The British Journal of Cancer published "Factors associated with childhood cancer" by J. Golding, et al, in 1990. The report indicated that universally administered IM vitamin K injections significantly increase our children's chances of developing childhood cancer. A follow-up study published two years later in the British Medical Journal (Golding J, Paterson K, Greenwood R, Mott M. Intramuscular vitamin K and childhood cancer. BMJ 1992; 305:341-346.) reinforced the findings of the previous study. The authors' comments, in keeping with scientific style, are conservatively stated, but parents who are concerned about the health of their babies will read "danger" between the following lines: "The only two studies so far to have examined the relation between childhood cancer and intramuscular vitamin K have shown similar results and the relation is biologically plausible. The prophylactic benefits against haemorrhagic disease are unlikely to exceed the potential adverse effects from intramuscular vitamin K..."
    The chance of your child developing leukaemia from the Vitamin K shot is estimated to be about one in 500 (MIDIRS Midwifery Digest, Vol 2 #3, September 1992)
  • Animal studies have linked large doses of vitamin K to a variety of conditions that include anaemia, liver damage, kidney damage and death.
  • Interestingly the common problem that occurs these days of jaundice in newborns has only been reported since the introduction of Vitamin K administration.
  • According to the product insert, adverse reactions include haemolysis (or hemolysis - American spelling) (meaning breakdown of red blood cells), haemolytic anaemia (a disorder characterised by chronic premature destruction of red blood cells), hyperbilirubinemia (too much bilirubin in blood) and jaundice (yellow skin and eyes resulting from hyperbilirubinemia), and allergic reactions include face flushing, gastrointestinal upset, rash, redness, pain or swelling at injection site and itching skin. It also warns that large enough doses can cause brain damage in infants and/or impairment to liver function. Hypoxia has also been published as having occurred in infants after Vitamin K administration.

    The necessity (or lack of necessity) for administration of Vitamin K
  • The bleeding condition the Vitamin K shot is supposed to prevent occurs at a rate that is far lower (in a non-Vitamin K injected child) than the rate of occurrence of leukaemia. The haemorrhaging condition may occur in approximately 1 in 10,000 live births
  • The condition also will not necessarily be prevented by Vitamin K because it can be caused by other factors than a lack of Vitamin K (e.g. See Arch Dis Child 1999; 81:278 (September)). In fact vaccination is a major cause of haemorrhaging.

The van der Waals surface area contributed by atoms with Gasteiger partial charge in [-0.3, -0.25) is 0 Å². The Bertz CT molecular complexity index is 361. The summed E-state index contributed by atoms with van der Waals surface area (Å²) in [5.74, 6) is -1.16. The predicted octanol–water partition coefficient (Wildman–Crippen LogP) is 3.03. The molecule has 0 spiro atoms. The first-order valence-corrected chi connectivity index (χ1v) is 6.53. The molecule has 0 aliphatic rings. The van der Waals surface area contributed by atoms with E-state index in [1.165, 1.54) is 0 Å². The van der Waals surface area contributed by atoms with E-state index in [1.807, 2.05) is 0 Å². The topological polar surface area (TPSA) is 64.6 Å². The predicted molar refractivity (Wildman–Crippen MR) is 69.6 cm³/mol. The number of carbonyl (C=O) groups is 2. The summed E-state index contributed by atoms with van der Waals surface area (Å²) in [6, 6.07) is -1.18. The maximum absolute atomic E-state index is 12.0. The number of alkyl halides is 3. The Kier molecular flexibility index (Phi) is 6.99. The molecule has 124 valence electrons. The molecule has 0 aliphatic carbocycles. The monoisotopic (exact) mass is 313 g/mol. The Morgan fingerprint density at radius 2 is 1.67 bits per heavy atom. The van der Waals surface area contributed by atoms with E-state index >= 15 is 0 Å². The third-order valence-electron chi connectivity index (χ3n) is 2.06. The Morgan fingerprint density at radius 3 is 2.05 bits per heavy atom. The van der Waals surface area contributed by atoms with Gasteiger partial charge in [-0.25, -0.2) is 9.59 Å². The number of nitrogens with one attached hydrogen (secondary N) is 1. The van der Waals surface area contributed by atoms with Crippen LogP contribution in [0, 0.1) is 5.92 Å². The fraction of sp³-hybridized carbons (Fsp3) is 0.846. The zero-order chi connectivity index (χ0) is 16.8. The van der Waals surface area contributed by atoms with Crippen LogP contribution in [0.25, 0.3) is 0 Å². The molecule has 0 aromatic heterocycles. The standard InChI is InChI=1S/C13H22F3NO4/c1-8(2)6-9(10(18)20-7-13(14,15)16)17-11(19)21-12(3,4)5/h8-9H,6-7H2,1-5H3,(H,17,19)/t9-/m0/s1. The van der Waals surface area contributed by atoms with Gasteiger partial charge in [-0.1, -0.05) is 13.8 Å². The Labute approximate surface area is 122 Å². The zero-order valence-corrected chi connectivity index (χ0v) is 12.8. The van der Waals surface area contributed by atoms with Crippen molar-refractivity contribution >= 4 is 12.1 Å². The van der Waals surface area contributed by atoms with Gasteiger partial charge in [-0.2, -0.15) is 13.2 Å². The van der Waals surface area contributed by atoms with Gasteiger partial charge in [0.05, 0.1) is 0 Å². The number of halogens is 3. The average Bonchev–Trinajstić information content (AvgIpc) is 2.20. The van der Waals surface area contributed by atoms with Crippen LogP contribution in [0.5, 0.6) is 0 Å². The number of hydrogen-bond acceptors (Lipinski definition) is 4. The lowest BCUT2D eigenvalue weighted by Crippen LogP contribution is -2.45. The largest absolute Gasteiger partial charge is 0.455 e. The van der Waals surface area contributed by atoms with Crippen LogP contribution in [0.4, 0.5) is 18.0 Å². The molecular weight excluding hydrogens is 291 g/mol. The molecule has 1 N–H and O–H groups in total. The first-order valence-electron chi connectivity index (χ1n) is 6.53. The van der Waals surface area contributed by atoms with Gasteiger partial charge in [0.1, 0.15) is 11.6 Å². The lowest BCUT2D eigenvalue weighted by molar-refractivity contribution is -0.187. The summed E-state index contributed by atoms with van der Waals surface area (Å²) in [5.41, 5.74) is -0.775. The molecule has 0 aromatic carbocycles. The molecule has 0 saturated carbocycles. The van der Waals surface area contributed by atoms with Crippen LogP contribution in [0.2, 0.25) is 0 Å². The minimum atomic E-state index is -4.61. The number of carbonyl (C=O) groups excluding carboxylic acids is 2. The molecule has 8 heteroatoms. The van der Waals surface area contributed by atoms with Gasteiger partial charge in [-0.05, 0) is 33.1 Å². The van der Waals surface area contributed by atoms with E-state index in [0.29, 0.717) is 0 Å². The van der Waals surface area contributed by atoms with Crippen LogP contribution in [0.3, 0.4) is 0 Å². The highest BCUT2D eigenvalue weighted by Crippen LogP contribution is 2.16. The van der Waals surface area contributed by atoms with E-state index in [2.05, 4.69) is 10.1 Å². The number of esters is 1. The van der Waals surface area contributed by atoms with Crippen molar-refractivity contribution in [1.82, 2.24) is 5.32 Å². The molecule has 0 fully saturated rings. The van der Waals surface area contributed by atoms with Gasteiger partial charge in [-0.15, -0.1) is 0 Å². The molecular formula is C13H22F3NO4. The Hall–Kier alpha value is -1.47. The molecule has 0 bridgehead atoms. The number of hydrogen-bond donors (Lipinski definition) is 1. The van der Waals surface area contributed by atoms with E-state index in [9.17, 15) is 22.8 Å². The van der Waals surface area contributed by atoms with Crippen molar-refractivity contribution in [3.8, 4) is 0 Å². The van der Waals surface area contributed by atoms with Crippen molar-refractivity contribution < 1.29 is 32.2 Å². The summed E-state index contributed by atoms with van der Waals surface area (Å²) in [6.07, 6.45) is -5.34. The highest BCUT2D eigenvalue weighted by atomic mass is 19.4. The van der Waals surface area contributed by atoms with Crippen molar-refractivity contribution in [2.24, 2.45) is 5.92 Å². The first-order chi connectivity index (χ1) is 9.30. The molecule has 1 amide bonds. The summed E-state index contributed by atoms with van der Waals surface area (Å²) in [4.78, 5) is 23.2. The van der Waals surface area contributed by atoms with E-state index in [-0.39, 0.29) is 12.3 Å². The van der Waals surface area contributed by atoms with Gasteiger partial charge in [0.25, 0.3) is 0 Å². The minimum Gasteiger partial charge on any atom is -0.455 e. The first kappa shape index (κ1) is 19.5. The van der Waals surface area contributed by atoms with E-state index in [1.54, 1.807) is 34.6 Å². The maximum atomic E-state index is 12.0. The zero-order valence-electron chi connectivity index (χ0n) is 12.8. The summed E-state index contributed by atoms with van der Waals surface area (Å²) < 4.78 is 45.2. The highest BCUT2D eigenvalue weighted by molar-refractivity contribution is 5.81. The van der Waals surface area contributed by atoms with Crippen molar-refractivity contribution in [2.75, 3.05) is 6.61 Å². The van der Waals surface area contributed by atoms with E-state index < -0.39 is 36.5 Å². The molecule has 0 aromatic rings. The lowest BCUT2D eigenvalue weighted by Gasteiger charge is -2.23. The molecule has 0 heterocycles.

• The bacteria that should quickly colonise the gut (in a baby who is breastfed and not given antibiotics directly or as one of the ingredients in vaccines, including most likely the Hepatitis B vaccine) produces Vitamin K anyway, as mentioned above.
  • As early as April 17, 1977, an article in one of the world's most esteemed medical journals, the Lancet, discredited the policy of routine vitamin K injections. "We conclude that healthy babies, contrary to current beliefs, are not likely to have a vitamin K deficiency... the administration of vitamin K is not supported by our findings..." Van Doorm et al stated in the Lancet article. VKR cited 21 peer-reviewed reports that had been published in prominent medical journals. All of them concur that policies that mandate the universal injection of newborn babies are not based on sound science. There has been much peer-reviewed evidence generated which questions the efficacy of routine vitamin K injections as sound public health policy.
  • Naturopathic physicians and others who successfully adhere to a more natural approach to healthcare advocate that high-risk mothers should increase the amount of vitamin K available to the foetus, and then the breastfeeding infant, by eating adequate amounts of green leafy vegetables and other foods high in Vitamin K, such as alfalfa, brussels sprouts, cabbage, cauliflower, spinach, turnip greens, asparagus, oats and green tea.
  • Commonsensically, VKR poses the question, " could God (or nature) have erred so badly as to give all newborn babies only an infinitesimal fraction of their required vitamin K? Surely the human race could not have survived to this point if all newborns were born with this deficiency and none being administered at birth until very recently." So ironically, when a Vitamin K deficiency does occur the probable cause(s) would be some other artificial, unnecessary interference, which just so happens to be something that one might say is fairly characteristic of modern medical treatments.

    Alternative to Vitamin K administration
  • The main way Mother Nature provides Vitamin K to a newborn is that there is some in breast milk but also then once the baby starts breastfeeding, the baby's own gut flora immediately start proliferating and producing it.